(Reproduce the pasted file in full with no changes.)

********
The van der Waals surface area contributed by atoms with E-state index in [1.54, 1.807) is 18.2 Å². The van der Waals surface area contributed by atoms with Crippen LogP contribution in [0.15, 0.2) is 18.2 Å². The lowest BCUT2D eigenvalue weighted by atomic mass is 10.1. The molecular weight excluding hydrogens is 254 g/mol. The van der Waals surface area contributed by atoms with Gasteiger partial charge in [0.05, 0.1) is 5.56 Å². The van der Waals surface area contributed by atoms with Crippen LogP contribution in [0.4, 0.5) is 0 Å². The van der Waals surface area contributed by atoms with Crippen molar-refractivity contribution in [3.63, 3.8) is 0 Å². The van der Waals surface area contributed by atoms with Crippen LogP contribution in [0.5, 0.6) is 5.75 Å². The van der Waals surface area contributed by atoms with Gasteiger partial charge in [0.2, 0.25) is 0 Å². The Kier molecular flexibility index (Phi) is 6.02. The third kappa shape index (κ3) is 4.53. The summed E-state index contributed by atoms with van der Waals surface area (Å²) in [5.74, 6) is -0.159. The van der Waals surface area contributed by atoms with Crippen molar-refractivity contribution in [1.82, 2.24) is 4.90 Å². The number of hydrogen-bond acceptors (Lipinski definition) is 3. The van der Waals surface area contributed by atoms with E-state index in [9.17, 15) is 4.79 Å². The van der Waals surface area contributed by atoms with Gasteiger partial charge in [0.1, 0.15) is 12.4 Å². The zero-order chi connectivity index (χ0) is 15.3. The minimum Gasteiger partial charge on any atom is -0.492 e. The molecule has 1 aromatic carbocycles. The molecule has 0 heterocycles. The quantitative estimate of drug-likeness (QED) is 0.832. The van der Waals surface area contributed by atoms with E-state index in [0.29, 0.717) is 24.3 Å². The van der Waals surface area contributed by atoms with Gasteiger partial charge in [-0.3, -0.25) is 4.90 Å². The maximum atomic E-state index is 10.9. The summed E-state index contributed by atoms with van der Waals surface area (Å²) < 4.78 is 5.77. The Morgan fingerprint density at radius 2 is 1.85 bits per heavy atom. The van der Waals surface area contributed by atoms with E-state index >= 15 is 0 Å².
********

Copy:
The van der Waals surface area contributed by atoms with E-state index in [1.54, 1.807) is 18.2 Å². The van der Waals surface area contributed by atoms with Crippen LogP contribution in [0.15, 0.2) is 18.2 Å². The lowest BCUT2D eigenvalue weighted by atomic mass is 10.1. The molecular weight excluding hydrogens is 254 g/mol. The van der Waals surface area contributed by atoms with Gasteiger partial charge in [0.05, 0.1) is 5.56 Å². The van der Waals surface area contributed by atoms with Crippen LogP contribution in [0.4, 0.5) is 0 Å². The van der Waals surface area contributed by atoms with Crippen molar-refractivity contribution in [3.63, 3.8) is 0 Å². The van der Waals surface area contributed by atoms with Crippen LogP contribution in [0.5, 0.6) is 5.75 Å². The van der Waals surface area contributed by atoms with Gasteiger partial charge in [0.2, 0.25) is 0 Å². The Kier molecular flexibility index (Phi) is 6.02. The third kappa shape index (κ3) is 4.53. The summed E-state index contributed by atoms with van der Waals surface area (Å²) in [5.74, 6) is -0.159. The van der Waals surface area contributed by atoms with Crippen molar-refractivity contribution in [1.82, 2.24) is 4.90 Å². The number of hydrogen-bond acceptors (Lipinski definition) is 3. The van der Waals surface area contributed by atoms with E-state index in [9.17, 15) is 4.79 Å². The van der Waals surface area contributed by atoms with Gasteiger partial charge in [0.1, 0.15) is 12.4 Å². The zero-order chi connectivity index (χ0) is 15.3. The minimum Gasteiger partial charge on any atom is -0.492 e. The molecule has 1 aromatic carbocycles. The molecule has 0 heterocycles. The quantitative estimate of drug-likeness (QED) is 0.832. The van der Waals surface area contributed by atoms with E-state index in [0.29, 0.717) is 24.3 Å². The van der Waals surface area contributed by atoms with Gasteiger partial charge in [-0.3, -0.25) is 4.90 Å². The maximum atomic E-state index is 10.9. The summed E-state index contributed by atoms with van der Waals surface area (Å²) < 4.78 is 5.77. The Morgan fingerprint density at radius 2 is 1.85 bits per heavy atom. The van der Waals surface area contributed by atoms with E-state index >= 15 is 0 Å².